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Frito-Lay offers local potato chips

Frito-Lay Production Locations

The Frito-lay production locations and the locations of the potato growers supplying Frito-Lay with Potatoes.

June 10, 2009
Recently Frito-Lay started a campaign in the United States to show consumers where their bag of Lays Chips was manufactured and even where the potatoes for that specific bag were grown: the Chips Tracker (no longer available).

This article has been updated in 2016
In the ads that are part of this campaign, Frito-Lay features potato farmers growing their chips potatoes in California, New England, Texas, Michigan and Florida.

The contribution of each stage in the production chain of Walkers Chips to the overall carbon footprint of the product.

The initially mentioned contributions of each stage to the total carbon footprint is shown at the left. Two years later, Walkers published the updated figures shown at the right.

The difference is the result of actual changes in the production process, but also as a result of changes in the way the carbon footprint was calculated, as a result of increasing insight and updated protocols.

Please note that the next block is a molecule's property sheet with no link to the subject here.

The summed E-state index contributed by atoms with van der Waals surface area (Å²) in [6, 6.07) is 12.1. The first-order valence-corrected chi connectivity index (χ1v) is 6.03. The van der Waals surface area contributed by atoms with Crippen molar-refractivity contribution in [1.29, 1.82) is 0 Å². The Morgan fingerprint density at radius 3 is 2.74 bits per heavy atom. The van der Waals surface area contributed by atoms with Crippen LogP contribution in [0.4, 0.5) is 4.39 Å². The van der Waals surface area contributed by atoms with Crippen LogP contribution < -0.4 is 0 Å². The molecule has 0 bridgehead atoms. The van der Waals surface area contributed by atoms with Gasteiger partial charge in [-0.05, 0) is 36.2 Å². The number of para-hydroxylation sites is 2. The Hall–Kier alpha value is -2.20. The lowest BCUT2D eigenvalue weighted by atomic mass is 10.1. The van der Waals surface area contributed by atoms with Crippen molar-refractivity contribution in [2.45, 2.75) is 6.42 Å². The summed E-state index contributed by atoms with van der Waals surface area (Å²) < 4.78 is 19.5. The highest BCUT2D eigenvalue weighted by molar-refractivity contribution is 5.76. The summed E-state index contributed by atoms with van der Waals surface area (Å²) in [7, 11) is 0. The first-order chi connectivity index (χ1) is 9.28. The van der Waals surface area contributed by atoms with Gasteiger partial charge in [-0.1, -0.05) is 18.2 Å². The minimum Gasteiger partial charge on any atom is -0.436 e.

Walkers claimed an overall reduction of 7% in carbon footprint in those two years, using comparable methods.

A Category Leader

Frito-Lay has always surprised me in a positive way in how they pick up trends and implement them, mostly before others do. They truly behave as a category leader. They are also good in communicating what they do to their customers and the world at large. Given their size, this should not come as much of a surprise, they can afford a good PR team.

Let’s look at Frito-Lay’s record:

More recently they brought:

By any standard I would call Frito-Lay's focus on health and environment an impressive record and not just "greenwashing" or good PR. Most recently Frito-Lay brought "Locally grown and produced" potato chips. However, Frito-Lay's "local" initiative did not get a warm reception everywhere.

How to interpret "Locally Grown and Produced"

I think the problem is that the ”Local” concept is interpreted in different ways:

  1. If “local” to you also means that farms and processor have to be small, Frito-Lay, with a global market share of the snack market of close to 30% does not come close and never will be a "local" manufacturer. Interesting detail: Did you notice that the farms profiled in the Frito-lay ads are NOT small? In fact they all seem large...